Welcome to my PinkLetter. A short, weekly, technology-agnostic, and pink newsletter where we cultivate timeless skills about web development.
Should you write business logic in SQL?
No, of course not. Or at least, that’s what I thought for a long time.
SQL is less maintainable than non-SQL code. My ORM of choice makes things more composable. I cannot express imperative logic in declarative SQL.
Wrong, wrong, and wrong. I was so wrong.
Not only you can get all of the above, but also you cannot avoid writing business logic in SQL. Even the most straightforward query is an essential part of a use case.
I asked the wrong questions; thus I produced the wrong answers.
I fixed bad query results with nested loops in non-SQL languages. I wrote the code the ORM allowed me to, instead of the SQL I needed. I wrote lines and lines of imperative code that I could have saved with a couple of SQL tricks.
I ended up with the exact problems I was trying to avoid in the first place.
Stop asking if you should write business logic in SQL. Start asking:
What’s the best split between SQL and non-SQL in the current context?
Running Out of Maps by Joël Quenneville
Many Elm packages provide map2, map3, map4, etc functions. No matter how many of these the package author has provided, inevitably someone will end up needing a mapN larger than those included in the package. Perhaps that “someone” is you. How do you deal with a situation where you run out of maps?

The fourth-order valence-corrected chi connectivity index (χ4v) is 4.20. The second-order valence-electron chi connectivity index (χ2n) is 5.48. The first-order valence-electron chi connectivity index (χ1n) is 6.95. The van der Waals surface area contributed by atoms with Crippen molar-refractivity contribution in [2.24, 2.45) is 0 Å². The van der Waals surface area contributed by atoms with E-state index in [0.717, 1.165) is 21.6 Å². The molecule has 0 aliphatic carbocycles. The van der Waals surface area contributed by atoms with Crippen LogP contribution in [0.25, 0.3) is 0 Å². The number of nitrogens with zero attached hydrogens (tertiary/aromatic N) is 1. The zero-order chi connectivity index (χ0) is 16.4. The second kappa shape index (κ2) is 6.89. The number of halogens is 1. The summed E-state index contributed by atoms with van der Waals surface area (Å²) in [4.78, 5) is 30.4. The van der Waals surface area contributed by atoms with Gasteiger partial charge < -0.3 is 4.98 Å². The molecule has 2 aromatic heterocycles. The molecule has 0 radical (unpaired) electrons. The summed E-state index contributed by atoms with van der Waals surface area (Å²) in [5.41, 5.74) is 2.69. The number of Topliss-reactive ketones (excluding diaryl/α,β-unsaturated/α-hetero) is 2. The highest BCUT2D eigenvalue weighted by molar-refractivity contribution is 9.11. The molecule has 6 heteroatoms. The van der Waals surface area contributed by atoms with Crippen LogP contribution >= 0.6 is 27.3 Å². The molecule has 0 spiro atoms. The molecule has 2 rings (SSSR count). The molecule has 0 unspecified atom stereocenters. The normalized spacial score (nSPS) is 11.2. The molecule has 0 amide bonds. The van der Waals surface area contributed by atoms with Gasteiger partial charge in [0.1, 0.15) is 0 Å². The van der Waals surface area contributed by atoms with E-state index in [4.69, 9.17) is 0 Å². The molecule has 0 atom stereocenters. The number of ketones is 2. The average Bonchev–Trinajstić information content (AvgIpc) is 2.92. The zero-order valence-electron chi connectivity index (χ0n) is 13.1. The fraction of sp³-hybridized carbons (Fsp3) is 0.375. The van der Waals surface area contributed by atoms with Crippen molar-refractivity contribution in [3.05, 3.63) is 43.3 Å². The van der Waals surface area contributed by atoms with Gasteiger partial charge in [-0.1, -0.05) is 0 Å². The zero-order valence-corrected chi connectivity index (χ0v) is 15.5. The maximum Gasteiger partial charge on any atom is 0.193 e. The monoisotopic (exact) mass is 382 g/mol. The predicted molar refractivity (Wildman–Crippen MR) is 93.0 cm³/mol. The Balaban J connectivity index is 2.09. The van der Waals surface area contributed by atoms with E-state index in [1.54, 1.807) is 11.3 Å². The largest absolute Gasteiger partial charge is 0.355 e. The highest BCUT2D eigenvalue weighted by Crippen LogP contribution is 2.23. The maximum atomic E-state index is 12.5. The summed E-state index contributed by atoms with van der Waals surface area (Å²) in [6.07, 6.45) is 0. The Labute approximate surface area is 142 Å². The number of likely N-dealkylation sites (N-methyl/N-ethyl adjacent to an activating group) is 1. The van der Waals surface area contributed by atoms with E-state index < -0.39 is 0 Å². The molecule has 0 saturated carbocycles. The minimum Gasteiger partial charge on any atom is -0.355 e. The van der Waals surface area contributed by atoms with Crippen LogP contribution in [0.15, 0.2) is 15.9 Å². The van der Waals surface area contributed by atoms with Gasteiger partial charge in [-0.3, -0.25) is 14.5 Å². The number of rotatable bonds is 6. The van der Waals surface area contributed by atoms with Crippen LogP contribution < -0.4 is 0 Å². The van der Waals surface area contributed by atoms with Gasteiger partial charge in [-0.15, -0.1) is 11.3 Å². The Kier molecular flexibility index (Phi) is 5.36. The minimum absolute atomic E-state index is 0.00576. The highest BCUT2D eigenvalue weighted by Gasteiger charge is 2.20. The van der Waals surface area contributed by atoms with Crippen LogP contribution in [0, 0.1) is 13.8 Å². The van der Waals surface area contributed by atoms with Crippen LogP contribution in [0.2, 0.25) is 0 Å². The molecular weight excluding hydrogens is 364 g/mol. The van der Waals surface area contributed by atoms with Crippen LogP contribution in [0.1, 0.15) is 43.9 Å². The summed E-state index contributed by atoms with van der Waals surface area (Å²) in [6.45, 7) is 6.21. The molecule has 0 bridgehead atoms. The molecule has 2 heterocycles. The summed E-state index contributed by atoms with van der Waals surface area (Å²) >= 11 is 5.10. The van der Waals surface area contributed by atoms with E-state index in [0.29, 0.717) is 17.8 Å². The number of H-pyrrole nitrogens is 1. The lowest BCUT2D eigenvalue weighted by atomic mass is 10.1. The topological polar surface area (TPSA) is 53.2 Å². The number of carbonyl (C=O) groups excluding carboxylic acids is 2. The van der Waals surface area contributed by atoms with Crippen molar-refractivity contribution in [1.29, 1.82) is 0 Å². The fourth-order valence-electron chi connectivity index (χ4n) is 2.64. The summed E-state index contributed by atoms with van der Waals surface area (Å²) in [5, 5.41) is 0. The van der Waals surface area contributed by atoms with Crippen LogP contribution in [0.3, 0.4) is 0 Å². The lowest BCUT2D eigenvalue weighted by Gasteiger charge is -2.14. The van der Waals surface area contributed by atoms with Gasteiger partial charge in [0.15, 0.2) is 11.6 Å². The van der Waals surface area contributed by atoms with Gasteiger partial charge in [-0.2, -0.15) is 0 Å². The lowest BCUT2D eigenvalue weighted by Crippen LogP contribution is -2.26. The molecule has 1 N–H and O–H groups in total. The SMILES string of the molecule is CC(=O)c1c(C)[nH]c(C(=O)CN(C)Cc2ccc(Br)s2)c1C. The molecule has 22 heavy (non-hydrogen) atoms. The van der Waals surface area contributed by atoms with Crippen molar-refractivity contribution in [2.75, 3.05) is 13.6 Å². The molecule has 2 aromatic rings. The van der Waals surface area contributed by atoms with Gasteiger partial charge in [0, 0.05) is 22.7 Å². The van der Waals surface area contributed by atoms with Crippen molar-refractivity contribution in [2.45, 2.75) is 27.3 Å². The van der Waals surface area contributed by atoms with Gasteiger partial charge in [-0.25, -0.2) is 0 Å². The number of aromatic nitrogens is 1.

(Riccardo: Applicative functors in Elm FTW.)
The Art Of PostgreSQL by Dimitri Fontaine
Applications nowadays are written with the help of many programming languages. When the backend should implement user oriented workflows, it may rely on a RDBMS component to take care of the system’s integrity.
In this talk, we learn advanced SQL techniques and how to reason about which part of the backend code should be done in the database, and which part of the backend code is better written as an SQL query.
(Riccardo: This is a treasure trove of SQL wisdom.)
The Stubborn Optimist’s Guide Revisited by Center For Humane Technology
Internationally-recognized global leader on climate change Christiana Figueres argues that the battle against global threats like climate change begins in our own heads. She became the United Nations’ top climate official after she watched the 2009 Copenhagen climate summit collapse “in blood, in screams, in tears.”
In the wake of that debacle, Christiana began performing an act of emotional Aikido on herself, her team, and eventually delegates from 196 nations. She called it “stubborn optimism.” It requires a clear and alluring vision of a future that can supplant the dystopian and discouraging vision of what will happen if the world fails to act.
It was stubborn optimism, she says, that convinced those nations to sign the first global climate framework, the Paris Agreement. In this episode, we explore how a similar shift in Silicon Valley’s vision could lead three billion people to take action for the planet.
(Riccardo: The Center For Humane Technology is killing it episode after episode. You should give the podcast a try, or watch The Social Dilemma on Netflix.)